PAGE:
The Legal Ombudsman says it will push on with plans to write annual reviews of law firms – but is already warning that progress could be hamstrung by lack of money.

The complaints handler this week published its response to last year’s discussion paper on improving the transparency of its work. Proposals at the time included publishing all decisions in full and writing annual reviews of service providers.

The idea of reviews, which would be sent directly to firms with an edited version made available to the public, is being pursued through a pilot project that will be developed next year.

Feedback on the option, which came through 17 responses to the discussion paper, suggested reviews could be a useful learning tool for firms but of more limited use to the public. Questions were also raised about what firms would be selected and whether any provider that was assessed could lose instructions as a result.

The proposal to publish all ombudsman decisions in full was welcomed by some respondents, who suggested this was already best practice in other sectors. It was also felt that what the ombudsman describes as a ‘power imbalance’ between clients and providers would be redressed by providing complaints information.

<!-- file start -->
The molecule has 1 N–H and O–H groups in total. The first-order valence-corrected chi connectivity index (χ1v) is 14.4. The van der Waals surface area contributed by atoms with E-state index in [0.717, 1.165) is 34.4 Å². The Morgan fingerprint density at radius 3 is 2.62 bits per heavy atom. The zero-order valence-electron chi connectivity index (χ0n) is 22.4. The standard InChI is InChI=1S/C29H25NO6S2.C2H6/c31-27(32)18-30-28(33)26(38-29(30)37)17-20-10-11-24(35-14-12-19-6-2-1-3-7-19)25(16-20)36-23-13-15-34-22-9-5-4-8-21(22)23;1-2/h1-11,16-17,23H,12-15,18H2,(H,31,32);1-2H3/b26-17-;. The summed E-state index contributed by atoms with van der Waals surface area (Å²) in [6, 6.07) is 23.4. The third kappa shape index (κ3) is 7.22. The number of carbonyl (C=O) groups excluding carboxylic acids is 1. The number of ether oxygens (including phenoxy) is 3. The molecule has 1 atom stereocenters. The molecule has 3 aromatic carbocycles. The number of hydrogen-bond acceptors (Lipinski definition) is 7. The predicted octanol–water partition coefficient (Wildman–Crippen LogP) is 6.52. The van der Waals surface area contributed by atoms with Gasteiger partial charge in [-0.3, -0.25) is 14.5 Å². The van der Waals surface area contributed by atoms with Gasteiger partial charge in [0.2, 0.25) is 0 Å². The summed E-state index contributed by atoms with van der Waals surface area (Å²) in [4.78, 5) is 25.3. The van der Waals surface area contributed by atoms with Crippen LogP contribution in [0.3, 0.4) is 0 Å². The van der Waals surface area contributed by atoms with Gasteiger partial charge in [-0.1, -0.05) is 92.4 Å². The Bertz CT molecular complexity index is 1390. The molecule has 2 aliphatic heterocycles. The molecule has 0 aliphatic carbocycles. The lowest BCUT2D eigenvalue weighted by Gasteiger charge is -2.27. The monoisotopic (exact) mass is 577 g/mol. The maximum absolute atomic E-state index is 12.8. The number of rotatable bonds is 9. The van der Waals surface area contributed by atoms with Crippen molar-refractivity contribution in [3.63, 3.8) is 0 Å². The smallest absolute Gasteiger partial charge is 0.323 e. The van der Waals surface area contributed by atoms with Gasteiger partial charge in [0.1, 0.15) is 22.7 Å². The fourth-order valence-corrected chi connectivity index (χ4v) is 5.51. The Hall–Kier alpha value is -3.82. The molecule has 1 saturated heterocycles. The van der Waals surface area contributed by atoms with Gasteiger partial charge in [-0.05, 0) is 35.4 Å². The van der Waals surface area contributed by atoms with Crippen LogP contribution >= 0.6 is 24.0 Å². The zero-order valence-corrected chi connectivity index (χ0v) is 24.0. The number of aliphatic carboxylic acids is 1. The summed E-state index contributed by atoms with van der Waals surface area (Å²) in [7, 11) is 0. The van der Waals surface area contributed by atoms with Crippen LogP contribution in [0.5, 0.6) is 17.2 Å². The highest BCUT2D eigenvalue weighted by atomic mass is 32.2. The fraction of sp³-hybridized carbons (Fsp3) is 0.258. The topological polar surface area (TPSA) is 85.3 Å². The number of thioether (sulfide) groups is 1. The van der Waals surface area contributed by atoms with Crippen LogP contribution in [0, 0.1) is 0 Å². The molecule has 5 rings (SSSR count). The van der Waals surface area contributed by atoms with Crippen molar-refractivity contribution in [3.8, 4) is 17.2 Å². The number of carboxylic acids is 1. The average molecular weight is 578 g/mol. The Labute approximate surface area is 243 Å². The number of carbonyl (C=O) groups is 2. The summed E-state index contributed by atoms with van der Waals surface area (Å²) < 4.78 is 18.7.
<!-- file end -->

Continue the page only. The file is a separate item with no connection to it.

But concerns were also raised about whether publishing full decisions would give an unfair representation of the service of a firm, particularly if complaints were rare, or stemmed from the actions of an individual.

The ombudsman said in response: ‘From a policy view publishing our decisions shows that we are being open and transparent, and open to our decisions being scrutinised by the sector.

‘A greater level of scrutiny from individual providers, the sector, and other bodies will contribute to a greater understanding of our decision-making processes as well as the standards that we expect from service providers and trends in complaints.’

But despite general approval, budget constraints and practical implications mean that any progress on this is unlikely to be until 2021/22. Similar issues will prevent the ombudsman from pursuing the publication of a greater range of data about complaints.

Since the discussion paper was published, the ombudsman has been denied a significant increase in its budget. The response closed by admitting that resources to undertake more transparency work are ‘limited’. The organisation said it was mindful of current performance issues and said that what resources are available should be put for now to improving timeliness of investigations.